What I got out from that? Just spending time together, holding hands walking around. Yup! That’s a date too.

Take Two

We wanted to attend a night conference together. Again, thankfully the kids had a sleepover at their grandparents’. We managed to attend the conference and had a very good time engaging in discussion about the conference after that.

Key note? Learning together – that’s a date too.

Take Three

Saturday mornings give us a good two hours of couple time as the kids head off for their enrichment class. We get to have breakfast together as we search out places in the vicinity for good coffee. We talk about politics, faith, kids, challenges, hopes, dreams. And good coffee… did I mention that already? That’s a bonus.

Learning point – engaging in meaningful conversation and giving and having undivided attention. You guessed it. That’s a date too.

In retrospect, we can find pockets of time to spend with each other, but we do need to be intentional about it as well. You need to work at your marriage, and it will work for you!

What should we do during our first year of marriage?

At our wedding dinner, we placed little cards on the tables, each with a question about marriage/ the wedding for the guests. Some tongue in cheek, but all great advice, many from people who have been married years and years before.

I thought I’d share my top 10 favorites of two of those questions here:

What should we do during our first year of marriage?

  1. Have babies!
  3. Go on as many honeymoons/dates as possible
  4. Enjoy the time before the kids come!
  5. Make a list of things that both of you have always wanted and just do it (before you have kids)!
  6. Keep close tabs of your spending and save for rainy days
  7. Plan when to have children but do not take too long – young plants flower healthily
  8. Make each other the priority in your lives
  9. Sort out the tooth paste problem, hanger, laundry, cooking, washing…so many things to sort out but from my experience, let it be, let go of your expectations…just love each other, close one eye. Enjoy each other’s company before the babies come.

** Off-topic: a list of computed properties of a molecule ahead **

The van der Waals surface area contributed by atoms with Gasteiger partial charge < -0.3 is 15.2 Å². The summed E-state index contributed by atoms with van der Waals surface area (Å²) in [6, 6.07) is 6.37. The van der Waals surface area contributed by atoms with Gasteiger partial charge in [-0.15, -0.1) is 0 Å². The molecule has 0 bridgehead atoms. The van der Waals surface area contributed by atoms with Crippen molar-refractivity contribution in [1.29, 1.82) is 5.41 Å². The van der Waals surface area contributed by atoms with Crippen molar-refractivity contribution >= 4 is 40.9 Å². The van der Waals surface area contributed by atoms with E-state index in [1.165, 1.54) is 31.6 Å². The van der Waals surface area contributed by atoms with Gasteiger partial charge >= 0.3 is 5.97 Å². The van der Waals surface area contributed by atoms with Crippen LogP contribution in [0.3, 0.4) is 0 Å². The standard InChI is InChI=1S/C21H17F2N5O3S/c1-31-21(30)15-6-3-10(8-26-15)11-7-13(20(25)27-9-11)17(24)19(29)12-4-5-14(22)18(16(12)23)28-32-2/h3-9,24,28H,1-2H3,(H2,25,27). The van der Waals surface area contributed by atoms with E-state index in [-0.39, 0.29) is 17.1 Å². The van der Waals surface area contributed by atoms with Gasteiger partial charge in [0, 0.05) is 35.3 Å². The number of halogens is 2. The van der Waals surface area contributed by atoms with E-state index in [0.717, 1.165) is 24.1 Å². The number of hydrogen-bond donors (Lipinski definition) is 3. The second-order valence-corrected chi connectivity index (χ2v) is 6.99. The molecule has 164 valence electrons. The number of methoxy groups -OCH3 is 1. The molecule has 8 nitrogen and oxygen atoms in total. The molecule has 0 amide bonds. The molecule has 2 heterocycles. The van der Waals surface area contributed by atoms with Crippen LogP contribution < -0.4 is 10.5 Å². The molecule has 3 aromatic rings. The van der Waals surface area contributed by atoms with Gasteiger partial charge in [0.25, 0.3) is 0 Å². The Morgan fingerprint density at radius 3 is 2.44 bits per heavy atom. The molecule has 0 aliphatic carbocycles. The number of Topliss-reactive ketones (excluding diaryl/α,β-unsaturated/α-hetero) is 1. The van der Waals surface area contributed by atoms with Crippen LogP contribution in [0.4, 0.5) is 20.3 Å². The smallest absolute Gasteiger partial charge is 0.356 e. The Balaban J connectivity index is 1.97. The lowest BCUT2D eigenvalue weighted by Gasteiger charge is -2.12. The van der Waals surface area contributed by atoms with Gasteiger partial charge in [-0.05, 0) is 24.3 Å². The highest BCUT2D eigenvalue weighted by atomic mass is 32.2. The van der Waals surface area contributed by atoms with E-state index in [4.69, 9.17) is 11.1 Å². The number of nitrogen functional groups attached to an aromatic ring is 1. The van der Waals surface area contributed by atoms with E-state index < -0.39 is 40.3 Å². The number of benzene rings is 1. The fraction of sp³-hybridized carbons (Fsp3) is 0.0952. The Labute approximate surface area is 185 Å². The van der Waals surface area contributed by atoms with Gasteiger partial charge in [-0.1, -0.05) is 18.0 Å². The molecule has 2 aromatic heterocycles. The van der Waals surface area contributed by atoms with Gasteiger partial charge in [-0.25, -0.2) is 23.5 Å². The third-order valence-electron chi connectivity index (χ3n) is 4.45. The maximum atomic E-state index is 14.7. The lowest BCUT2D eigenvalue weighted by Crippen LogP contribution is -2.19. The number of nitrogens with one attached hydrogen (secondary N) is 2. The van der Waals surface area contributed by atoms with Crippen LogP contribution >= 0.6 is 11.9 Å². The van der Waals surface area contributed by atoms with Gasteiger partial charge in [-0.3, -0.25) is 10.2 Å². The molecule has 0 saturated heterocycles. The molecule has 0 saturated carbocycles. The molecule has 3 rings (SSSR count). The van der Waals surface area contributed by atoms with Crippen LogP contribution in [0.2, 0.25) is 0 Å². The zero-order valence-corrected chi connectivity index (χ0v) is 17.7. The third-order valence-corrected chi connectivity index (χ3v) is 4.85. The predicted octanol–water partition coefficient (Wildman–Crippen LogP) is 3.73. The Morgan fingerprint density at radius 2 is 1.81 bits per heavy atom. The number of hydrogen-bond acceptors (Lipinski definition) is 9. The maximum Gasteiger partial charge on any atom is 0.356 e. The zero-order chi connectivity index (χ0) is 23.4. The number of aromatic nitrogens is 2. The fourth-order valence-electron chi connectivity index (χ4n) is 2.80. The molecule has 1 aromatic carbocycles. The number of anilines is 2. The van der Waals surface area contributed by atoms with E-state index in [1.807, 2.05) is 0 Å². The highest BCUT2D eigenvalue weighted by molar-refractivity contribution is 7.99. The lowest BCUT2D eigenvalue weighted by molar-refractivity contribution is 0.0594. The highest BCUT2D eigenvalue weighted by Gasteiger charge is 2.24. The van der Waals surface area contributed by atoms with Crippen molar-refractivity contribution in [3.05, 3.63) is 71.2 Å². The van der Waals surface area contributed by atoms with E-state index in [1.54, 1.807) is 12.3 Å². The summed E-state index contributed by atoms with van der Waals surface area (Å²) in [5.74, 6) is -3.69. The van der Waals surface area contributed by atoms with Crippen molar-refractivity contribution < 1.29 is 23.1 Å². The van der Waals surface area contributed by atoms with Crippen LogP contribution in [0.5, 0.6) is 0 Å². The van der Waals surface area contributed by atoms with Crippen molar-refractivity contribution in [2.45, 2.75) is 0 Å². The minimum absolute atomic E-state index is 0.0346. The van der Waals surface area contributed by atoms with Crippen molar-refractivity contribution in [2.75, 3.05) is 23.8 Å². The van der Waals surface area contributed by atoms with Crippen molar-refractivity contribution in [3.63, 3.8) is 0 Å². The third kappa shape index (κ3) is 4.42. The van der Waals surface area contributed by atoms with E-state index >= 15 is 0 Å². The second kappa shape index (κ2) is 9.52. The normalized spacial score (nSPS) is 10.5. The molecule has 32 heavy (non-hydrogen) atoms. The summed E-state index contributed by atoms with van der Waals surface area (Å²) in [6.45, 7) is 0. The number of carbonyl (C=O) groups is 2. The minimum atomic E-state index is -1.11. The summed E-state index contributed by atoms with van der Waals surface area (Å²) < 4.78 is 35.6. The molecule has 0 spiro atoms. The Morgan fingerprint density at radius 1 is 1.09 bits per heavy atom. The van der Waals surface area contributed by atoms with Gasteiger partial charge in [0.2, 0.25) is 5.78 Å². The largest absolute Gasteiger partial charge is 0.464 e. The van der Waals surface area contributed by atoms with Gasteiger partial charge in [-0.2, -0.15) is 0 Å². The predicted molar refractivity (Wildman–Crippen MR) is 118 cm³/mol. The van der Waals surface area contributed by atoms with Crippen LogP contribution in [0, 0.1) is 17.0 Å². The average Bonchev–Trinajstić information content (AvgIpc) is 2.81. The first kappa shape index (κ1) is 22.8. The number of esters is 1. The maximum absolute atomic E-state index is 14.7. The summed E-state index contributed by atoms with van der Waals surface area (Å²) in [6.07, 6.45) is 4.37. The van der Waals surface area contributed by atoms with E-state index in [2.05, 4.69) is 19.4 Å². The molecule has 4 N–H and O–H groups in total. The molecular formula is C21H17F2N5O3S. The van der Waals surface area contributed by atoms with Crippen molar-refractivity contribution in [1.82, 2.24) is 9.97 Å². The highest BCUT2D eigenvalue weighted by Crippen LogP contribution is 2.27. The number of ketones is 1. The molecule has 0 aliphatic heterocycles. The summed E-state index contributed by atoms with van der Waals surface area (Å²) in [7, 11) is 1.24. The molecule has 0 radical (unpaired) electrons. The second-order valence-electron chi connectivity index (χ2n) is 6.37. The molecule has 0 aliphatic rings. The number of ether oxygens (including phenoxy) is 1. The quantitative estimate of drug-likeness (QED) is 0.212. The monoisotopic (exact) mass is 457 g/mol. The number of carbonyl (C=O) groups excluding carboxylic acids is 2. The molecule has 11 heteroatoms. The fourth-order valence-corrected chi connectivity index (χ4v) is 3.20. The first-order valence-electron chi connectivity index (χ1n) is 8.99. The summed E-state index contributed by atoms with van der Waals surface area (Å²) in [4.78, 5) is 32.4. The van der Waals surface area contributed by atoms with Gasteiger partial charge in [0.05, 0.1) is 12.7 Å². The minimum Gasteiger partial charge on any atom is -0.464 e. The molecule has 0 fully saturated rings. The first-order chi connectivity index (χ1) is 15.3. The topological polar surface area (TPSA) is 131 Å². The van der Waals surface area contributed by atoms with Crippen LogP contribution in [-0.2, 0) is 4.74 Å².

10. Don’t sweat over small stuff!

What’s the best marriage advice you’ve ever gotten?

1.Take walks together

2.Never go to bed angry

3. Be quick to say sorry

4. Save water, shower together

5. Before you get married open your eyes wide. After you marry don’t open it too wide!

6. Talk less, listen more to each other (especially when you disagree)

7. Never stop praying for your spouse and your marriage

8. Must surprise your honey every now and then

9. Give and take

10. God first in all.

What about you? Do you have any marriage advice you’ve received, or even learnt in your own lives, that you’d like to share? 🙂

Play Time

Every child loves play. Or rightly, they should. Here are some favourite play ideas my husband and I enjoy with our preschooler:

Build a Village

We set up my son’s toy cars, wooden train set and tracks, and a Thomas the Train set – all given as hand-me-downs or gifts – in the middle of the living room floor. The whole village took an hour to build and was equipped with bus-stops, carparks, petrol stations and the like, built from his little engineering set.

Going on a Bear Hunt

A few nights ago, I enacted this award-winning story by Michael Rosen that Focus on the Family adapted for their Playtime workshop. My son loved the interactivity and dramatic expressions, and could repeat the story back to me just after one reading.

Family Restaurant

I gave my son an old and scratched cooking pot, a couple of cheap ladles (the cheapest from IKEA that he decided to claim as his toys), and some empty plastic containers such as the ones used to package strawberries or takeaway food. Old receipts from the supermarket served as the customer’s bill. The caps we had collected from plastic disposable drink bottles came in handy as the chef’s ingredients for cooking up delectable “dishes” for “sale” to restaurant customers.

Target Practice

Our son loves to place all his odds-and-ends figurines, be they from past Happy Meals or things inherited, scattered around the room. Tables and chairs are rearranged to provide barriers and deliberate obstacles. We typically use a toy gun or rubber ball to aim at the figurine targets and shoot/knock them down.


The mogu-mogu drink bottles collected over the year were used as the bowling pins and the small bouncy balls purchased from the $2 shop was used as the bowling ball. The great thing is that you can fill the mogu bottles with rice, beans, paint, anything to add weight or color… and if the bottle gets too dirty, you can just discard it!

 It is always a joy to see the creativity and delight in my son. A simple game turns into endless memories of pretend play. This is also a really economical way of education, as he picks up lessons on negotiation and social skills, language and math concepts – all through play.

 Let our children have their childhood! And enjoy getting down on your knees and de-stressing by playing with them!

p/s Do share your play ideas with me!